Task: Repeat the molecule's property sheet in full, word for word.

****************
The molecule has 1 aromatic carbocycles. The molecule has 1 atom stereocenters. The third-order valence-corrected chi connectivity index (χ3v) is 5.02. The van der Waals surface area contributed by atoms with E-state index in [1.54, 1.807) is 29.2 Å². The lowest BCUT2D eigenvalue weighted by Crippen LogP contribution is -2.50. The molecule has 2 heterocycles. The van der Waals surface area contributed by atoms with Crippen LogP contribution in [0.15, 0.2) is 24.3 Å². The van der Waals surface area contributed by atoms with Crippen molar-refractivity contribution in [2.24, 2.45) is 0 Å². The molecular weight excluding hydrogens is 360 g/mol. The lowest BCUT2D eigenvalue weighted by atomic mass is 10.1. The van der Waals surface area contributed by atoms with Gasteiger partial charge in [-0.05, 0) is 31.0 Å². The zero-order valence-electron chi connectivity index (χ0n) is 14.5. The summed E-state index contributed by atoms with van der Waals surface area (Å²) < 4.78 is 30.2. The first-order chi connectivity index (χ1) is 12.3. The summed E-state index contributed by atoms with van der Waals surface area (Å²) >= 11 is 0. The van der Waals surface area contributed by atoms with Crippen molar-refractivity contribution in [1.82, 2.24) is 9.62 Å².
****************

The molecule has 1 aromatic carbocycles. The molecule has 1 atom stereocenters. The third-order valence-corrected chi connectivity index (χ3v) is 5.02. The van der Waals surface area contributed by atoms with E-state index in [1.54, 1.807) is 29.2 Å². The lowest BCUT2D eigenvalue weighted by Crippen LogP contribution is -2.50. The molecule has 2 heterocycles. The van der Waals surface area contributed by atoms with Crippen LogP contribution in [0.15, 0.2) is 24.3 Å². The van der Waals surface area contributed by atoms with Crippen molar-refractivity contribution in [2.24, 2.45) is 0 Å². The molecular weight excluding hydrogens is 360 g/mol. The lowest BCUT2D eigenvalue weighted by atomic mass is 10.1. The van der Waals surface area contributed by atoms with Gasteiger partial charge in [-0.05, 0) is 31.0 Å². The zero-order valence-electron chi connectivity index (χ0n) is 14.5. The summed E-state index contributed by atoms with van der Waals surface area (Å²) < 4.78 is 30.2. The first-order chi connectivity index (χ1) is 12.3. The summed E-state index contributed by atoms with van der Waals surface area (Å²) >= 11 is 0. The van der Waals surface area contributed by atoms with Crippen molar-refractivity contribution in [1.82, 2.24) is 9.62 Å².